for n ≥ 1. If we limit the average frequency, 〈n〉, in terms of this distribution, then bioabundancy director and city councillor Sue Roberts said that “democracy is dead” when the government “prevented it from rejecting the hated plan.” Bioabundance actively supports and cooperates with the Climate and Ecology Emergency Bill Alliance. Lead: Sally Mears Although only 20-30% of judicial reviews were successful in planning, lawyers felt Bioabundance had a reasonable record. Diversity, productivity, abundance, and biomass in ecology are loosely analogous to state variables in thermodynamics, such as pressure, volume, temperature, and the number of moles of a gas reservoir. In thermodynamics, there is a universal relationship between state variables, also called the equation of state, in the form of the ideal gas law: PVâ=ânRT. Equations of state are common in physics and chemistry and are derived from fundamental theory, but such framing was lacking in macroecological studies of ecosystems. A successful equation of state derived from ecological theory would deepen our understanding of ecology, predict diversity or productivity from knowledge of other state variables at the system level, and possibly improve the application of ecological theory to conservation and restoration.9 The conclusion of the document needs to be broadened. As a reader, I need a more detailed explanation of how the “simple invariant structure” approach of common probability distributions is revealed. Finally, we should have more intuition about how maintaining the average frequency leads to results. In addition, it would be good to have more knowledge about what would make a system have more or less proportional processes acting on it. New technologies continue to democratize, decentralize and disrupt production, offering the possibility that scarcity is a thing of the past for many industries.

We call these technologies abundance. But our economy and legal institutions are based on scarcity. This is a groundbreaking action by Bioabundanz and our last chance to put our environment ahead of the profit of homebuilders in South Oxfordshire. In thermodynamics, it has proved useful to distinguish between the micro-plane and macro-plane descriptions of the system, and then to maximize the entropy of Shannon`s information10,11 to derive micro-level phenomena from constraints imposed by state variables at the macro level. For example, the Boltzmann distribution of molecular kinetic energies can be derived from knowledge of the total energy of the system and the number of molecules. When we extend this concept to ecology, we take variables at the micro level such as the metabolic rates (varepsilon,) of individuals and the abundances, n, of species within an ecological community composed, for example, of plants, arthropods or mammals. We take state variables at the macro level such as the total number of species, S, the total number of individuals, N, in the community, and the total metabolic rate, E, of all individuals in a given area A. An application of MaxEnt then leads to the theory of maximum entropy of ecology (METE)12,13,14, which we use to derive an equation of state. What I think would improve the manuscript is greater contact with other methods to derive the same frequency distributions and a broader discussion of boundaries. Various other semi-empirical relationships between biomass, species richness, abundance and productivity or metabolic rate have also been proposed5,7,8. In addition, attempts have been made to link models in macroecology by looking for associations between hypothetical power-law exponents used to characterize different scale relationships between, for example, abundance, body size, and spatial distribution.19,20 None of these efforts has led to the desired broadly applicable unification of state variables in ecology. For this reviewer, the importance of the article lies not so much in the technical results (which, given the premises set out in equation 1 and the arguments preceding equation 2, directly, as in the implications of algebra, but more in the broader questions it raises about observation in general.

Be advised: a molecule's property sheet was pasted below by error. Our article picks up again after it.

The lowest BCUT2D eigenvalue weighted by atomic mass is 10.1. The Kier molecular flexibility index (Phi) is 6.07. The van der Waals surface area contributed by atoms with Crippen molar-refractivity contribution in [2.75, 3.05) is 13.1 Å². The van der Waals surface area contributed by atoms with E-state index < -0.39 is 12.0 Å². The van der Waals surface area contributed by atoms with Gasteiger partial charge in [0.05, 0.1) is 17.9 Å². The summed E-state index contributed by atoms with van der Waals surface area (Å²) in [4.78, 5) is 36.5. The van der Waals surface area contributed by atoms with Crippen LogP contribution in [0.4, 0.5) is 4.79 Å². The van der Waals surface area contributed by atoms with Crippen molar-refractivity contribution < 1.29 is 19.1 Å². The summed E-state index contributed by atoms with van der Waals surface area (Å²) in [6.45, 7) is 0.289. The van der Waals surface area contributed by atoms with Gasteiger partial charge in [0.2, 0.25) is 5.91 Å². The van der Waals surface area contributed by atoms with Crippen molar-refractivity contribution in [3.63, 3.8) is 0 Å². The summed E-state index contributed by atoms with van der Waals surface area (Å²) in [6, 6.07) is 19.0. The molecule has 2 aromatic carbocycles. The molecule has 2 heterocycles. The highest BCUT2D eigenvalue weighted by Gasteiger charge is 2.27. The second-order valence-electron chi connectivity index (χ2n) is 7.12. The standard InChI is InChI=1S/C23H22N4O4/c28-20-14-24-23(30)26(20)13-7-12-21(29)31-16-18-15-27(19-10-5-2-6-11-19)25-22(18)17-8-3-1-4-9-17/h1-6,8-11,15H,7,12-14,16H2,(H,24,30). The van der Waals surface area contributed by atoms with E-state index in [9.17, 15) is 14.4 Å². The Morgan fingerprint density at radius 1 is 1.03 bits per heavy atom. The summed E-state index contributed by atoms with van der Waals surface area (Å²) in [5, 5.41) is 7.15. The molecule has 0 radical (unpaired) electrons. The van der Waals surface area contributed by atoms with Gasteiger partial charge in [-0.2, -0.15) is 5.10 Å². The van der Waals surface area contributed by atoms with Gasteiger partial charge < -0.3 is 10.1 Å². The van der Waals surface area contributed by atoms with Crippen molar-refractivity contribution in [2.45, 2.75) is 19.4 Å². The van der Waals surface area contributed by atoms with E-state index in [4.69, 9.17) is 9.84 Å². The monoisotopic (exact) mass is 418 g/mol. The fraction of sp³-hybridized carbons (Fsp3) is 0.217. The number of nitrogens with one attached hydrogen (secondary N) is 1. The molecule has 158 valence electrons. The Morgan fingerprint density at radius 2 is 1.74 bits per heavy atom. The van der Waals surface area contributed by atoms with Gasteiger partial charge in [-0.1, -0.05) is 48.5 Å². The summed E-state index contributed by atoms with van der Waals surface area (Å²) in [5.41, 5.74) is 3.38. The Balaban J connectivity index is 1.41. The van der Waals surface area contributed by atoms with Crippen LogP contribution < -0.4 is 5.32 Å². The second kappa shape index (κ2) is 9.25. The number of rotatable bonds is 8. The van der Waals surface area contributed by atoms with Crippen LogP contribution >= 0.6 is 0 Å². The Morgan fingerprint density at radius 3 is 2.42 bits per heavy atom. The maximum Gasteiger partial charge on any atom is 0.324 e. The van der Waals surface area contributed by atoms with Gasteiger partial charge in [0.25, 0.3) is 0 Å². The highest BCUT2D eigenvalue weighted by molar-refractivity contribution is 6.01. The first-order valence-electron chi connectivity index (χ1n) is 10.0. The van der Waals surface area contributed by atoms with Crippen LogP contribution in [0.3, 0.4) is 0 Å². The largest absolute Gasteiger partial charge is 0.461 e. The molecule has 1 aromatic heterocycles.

In particular, as with the previous articles on related topics that Frank wrote, this article gives a principled way of inferring observed generic relationships on rank and frequency that are independent of the physical details of the system being studied. One possible answer to this type of result is to see it as a consequence of how the argument is constructed in the premises, but I think the way the different parameters are related to physical properties (albeit in a generic and therefore somewhat abstract way) shows that there is something more fundamental at work here than the mathematical hand. Imagine, for example, how strange the universe would seem (to us, here and now) if the information constraints on probability distributions were not invariant to the affine transformation; for example, the Poisson distribution described random numbers of small numbers of small things, but not small numbers of large things. Just as understanding what it means for small random counts to follow a Poisson distribution contributes to the understanding of a data set, it is not a trivial thing (nor a piece of pure phenomenology) for researchers to be able to use the general relationship that Frank derived here to understand the observed rank frequency relationships relative to the scale in which the underlying processes express measurable phenomena.